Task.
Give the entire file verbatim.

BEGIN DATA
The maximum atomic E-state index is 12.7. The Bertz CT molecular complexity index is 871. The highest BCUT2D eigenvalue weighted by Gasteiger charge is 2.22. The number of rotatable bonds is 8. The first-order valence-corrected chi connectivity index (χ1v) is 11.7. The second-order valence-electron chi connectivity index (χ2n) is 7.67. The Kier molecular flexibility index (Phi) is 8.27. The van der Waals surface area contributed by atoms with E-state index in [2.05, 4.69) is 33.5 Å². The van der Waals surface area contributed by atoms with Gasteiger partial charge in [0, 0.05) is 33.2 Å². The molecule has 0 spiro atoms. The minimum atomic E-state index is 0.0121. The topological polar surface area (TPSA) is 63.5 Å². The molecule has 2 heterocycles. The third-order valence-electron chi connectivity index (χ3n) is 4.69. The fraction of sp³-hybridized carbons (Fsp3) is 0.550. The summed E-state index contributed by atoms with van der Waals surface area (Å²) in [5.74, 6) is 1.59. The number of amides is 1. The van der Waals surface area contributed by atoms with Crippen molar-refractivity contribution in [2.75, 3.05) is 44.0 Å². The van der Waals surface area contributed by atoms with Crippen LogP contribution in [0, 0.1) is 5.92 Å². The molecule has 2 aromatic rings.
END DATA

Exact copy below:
The maximum atomic E-state index is 12.7. The Bertz CT molecular complexity index is 871. The highest BCUT2D eigenvalue weighted by Gasteiger charge is 2.22. The number of rotatable bonds is 8. The first-order valence-corrected chi connectivity index (χ1v) is 11.7. The second-order valence-electron chi connectivity index (χ2n) is 7.67. The Kier molecular flexibility index (Phi) is 8.27. The van der Waals surface area contributed by atoms with E-state index in [2.05, 4.69) is 33.5 Å². The van der Waals surface area contributed by atoms with Gasteiger partial charge in [0, 0.05) is 33.2 Å². The molecule has 0 spiro atoms. The minimum atomic E-state index is 0.0121. The topological polar surface area (TPSA) is 63.5 Å². The molecule has 2 heterocycles. The third-order valence-electron chi connectivity index (χ3n) is 4.69. The fraction of sp³-hybridized carbons (Fsp3) is 0.550. The summed E-state index contributed by atoms with van der Waals surface area (Å²) in [5.74, 6) is 1.59. The number of amides is 1. The van der Waals surface area contributed by atoms with Crippen molar-refractivity contribution in [2.75, 3.05) is 44.0 Å². The van der Waals surface area contributed by atoms with Crippen LogP contribution in [0, 0.1) is 5.92 Å². The molecule has 2 aromatic rings.